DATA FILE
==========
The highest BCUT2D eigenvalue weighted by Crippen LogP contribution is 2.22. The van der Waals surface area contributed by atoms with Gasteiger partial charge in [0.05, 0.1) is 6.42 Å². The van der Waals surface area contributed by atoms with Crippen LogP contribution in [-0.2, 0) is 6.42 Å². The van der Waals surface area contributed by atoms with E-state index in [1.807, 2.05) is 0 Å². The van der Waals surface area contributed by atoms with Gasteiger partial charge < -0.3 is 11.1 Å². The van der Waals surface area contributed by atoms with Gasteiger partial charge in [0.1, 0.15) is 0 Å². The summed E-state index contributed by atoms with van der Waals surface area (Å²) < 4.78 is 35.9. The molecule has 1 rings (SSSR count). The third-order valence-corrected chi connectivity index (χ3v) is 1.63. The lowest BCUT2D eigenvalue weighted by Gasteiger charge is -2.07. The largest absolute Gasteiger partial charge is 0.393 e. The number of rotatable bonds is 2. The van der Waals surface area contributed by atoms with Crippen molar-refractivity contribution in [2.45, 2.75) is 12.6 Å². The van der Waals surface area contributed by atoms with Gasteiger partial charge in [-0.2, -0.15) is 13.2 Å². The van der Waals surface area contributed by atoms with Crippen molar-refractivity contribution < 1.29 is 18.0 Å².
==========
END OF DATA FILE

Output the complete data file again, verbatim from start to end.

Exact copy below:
The highest BCUT2D eigenvalue weighted by Crippen LogP contribution is 2.22. The van der Waals surface area contributed by atoms with Gasteiger partial charge in [0.05, 0.1) is 6.42 Å². The van der Waals surface area contributed by atoms with Crippen LogP contribution in [-0.2, 0) is 6.42 Å². The van der Waals surface area contributed by atoms with E-state index in [1.807, 2.05) is 0 Å². The van der Waals surface area contributed by atoms with Gasteiger partial charge < -0.3 is 11.1 Å². The van der Waals surface area contributed by atoms with Gasteiger partial charge in [0.1, 0.15) is 0 Å². The summed E-state index contributed by atoms with van der Waals surface area (Å²) < 4.78 is 35.9. The molecule has 1 rings (SSSR count). The third-order valence-corrected chi connectivity index (χ3v) is 1.63. The lowest BCUT2D eigenvalue weighted by Gasteiger charge is -2.07. The largest absolute Gasteiger partial charge is 0.393 e. The number of rotatable bonds is 2. The van der Waals surface area contributed by atoms with Crippen molar-refractivity contribution in [2.45, 2.75) is 12.6 Å². The van der Waals surface area contributed by atoms with Gasteiger partial charge in [-0.2, -0.15) is 13.2 Å². The van der Waals surface area contributed by atoms with Crippen molar-refractivity contribution < 1.29 is 18.0 Å².